Once people born in the early-to-mid ‘80s started having fits on TikTok over literal children telling them their hairstyles were dated, it was only a matter of time before the internet coalesced around the term “geriatric millennial” as part of our larger conversation about the current generation of 25-to-35-year-olds.
The devastating thing about midlife crises (and their premature counterparts) is that while they may be set off by external facts (slick-mouth youths, taxes, pandemics), they’re always really about something that’s going on inside, no matter how much a person might not want to admit it. It can be difficult to explain this reality to people who don’t want to hear it, which is exactly why beings like A Black Lady Sketch Show’s Fairy Auntmother (Laci Mosley) exist.
Unlike the magical godmothers found in most fairytales, the Fairy Auntmother pops into a woman’s life at the stroke of midnight on her 35th birthday to let her know that it’s OK to let go of what was in order to embrace what’s meant to be.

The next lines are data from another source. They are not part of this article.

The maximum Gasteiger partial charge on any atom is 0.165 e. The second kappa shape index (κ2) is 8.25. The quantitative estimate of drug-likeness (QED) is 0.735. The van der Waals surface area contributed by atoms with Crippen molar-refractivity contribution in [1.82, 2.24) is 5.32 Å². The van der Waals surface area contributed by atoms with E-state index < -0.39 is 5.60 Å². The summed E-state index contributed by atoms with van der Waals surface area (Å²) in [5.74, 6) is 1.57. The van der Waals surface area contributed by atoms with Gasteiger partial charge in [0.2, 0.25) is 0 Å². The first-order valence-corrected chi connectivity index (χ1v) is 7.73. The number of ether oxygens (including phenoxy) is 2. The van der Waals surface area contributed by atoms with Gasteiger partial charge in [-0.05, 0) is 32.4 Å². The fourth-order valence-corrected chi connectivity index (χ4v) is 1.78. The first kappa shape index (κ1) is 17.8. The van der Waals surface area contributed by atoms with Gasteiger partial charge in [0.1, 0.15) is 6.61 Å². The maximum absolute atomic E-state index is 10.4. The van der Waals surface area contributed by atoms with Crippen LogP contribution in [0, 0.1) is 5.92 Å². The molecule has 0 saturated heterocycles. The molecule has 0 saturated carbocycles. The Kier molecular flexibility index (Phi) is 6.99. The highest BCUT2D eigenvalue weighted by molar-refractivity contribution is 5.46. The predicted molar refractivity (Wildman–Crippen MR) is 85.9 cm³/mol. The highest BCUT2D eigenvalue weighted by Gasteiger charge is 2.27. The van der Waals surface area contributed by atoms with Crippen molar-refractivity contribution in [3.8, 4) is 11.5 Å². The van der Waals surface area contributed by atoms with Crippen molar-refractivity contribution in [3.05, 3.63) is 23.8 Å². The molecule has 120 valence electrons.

Alarming as the Fairy Auntmother’s presence might be, the danger she poses has less to do with ageing and more to do with what happens when you let yourself get too caught up in worrying about the fact that time is going to pass no matter what you do.
Living in constant fear of what the Fairy Auntmother represents is an excellent way to waste one’s life worrying about the inevitably passage of time and losing sight of the fact that life… goes on after 35. Wild as an idea as it might sound, it’s true.
A Black Lady Sketch Show airs on Binge in Australia.